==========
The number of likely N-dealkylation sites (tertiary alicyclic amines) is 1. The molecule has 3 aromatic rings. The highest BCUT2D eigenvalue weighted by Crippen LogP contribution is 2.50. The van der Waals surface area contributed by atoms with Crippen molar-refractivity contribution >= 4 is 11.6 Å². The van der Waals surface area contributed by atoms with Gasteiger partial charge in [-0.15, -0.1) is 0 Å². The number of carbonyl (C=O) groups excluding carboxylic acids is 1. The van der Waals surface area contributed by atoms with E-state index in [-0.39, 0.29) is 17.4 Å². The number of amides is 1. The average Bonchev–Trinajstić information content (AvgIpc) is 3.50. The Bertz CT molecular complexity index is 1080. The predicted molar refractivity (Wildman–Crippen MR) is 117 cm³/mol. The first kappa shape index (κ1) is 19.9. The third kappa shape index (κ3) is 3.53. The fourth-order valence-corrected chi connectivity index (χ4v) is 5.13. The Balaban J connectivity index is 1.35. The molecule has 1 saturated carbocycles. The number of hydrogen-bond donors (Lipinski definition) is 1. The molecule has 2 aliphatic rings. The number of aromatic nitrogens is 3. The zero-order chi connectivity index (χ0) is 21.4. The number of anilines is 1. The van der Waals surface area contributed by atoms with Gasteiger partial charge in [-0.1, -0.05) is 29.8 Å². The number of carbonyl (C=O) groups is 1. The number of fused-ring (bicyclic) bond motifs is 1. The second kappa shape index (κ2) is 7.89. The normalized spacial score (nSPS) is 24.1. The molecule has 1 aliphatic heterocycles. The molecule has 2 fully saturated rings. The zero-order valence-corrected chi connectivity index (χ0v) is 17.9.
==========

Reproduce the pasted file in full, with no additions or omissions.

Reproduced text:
The number of likely N-dealkylation sites (tertiary alicyclic amines) is 1. The molecule has 3 aromatic rings. The highest BCUT2D eigenvalue weighted by Crippen LogP contribution is 2.50. The van der Waals surface area contributed by atoms with Crippen molar-refractivity contribution >= 4 is 11.6 Å². The van der Waals surface area contributed by atoms with Gasteiger partial charge in [-0.15, -0.1) is 0 Å². The number of carbonyl (C=O) groups excluding carboxylic acids is 1. The van der Waals surface area contributed by atoms with E-state index in [-0.39, 0.29) is 17.4 Å². The number of amides is 1. The average Bonchev–Trinajstić information content (AvgIpc) is 3.50. The Bertz CT molecular complexity index is 1080. The predicted molar refractivity (Wildman–Crippen MR) is 117 cm³/mol. The first kappa shape index (κ1) is 19.9. The third kappa shape index (κ3) is 3.53. The fourth-order valence-corrected chi connectivity index (χ4v) is 5.13. The Balaban J connectivity index is 1.35. The molecule has 1 saturated carbocycles. The number of hydrogen-bond donors (Lipinski definition) is 1. The molecule has 2 aliphatic rings. The number of aromatic nitrogens is 3. The zero-order chi connectivity index (χ0) is 21.4. The number of anilines is 1. The van der Waals surface area contributed by atoms with Gasteiger partial charge in [-0.1, -0.05) is 29.8 Å². The number of carbonyl (C=O) groups is 1. The number of fused-ring (bicyclic) bond motifs is 1. The second kappa shape index (κ2) is 7.89. The normalized spacial score (nSPS) is 24.1. The molecule has 1 aliphatic heterocycles. The molecule has 2 fully saturated rings. The zero-order valence-corrected chi connectivity index (χ0v) is 17.9.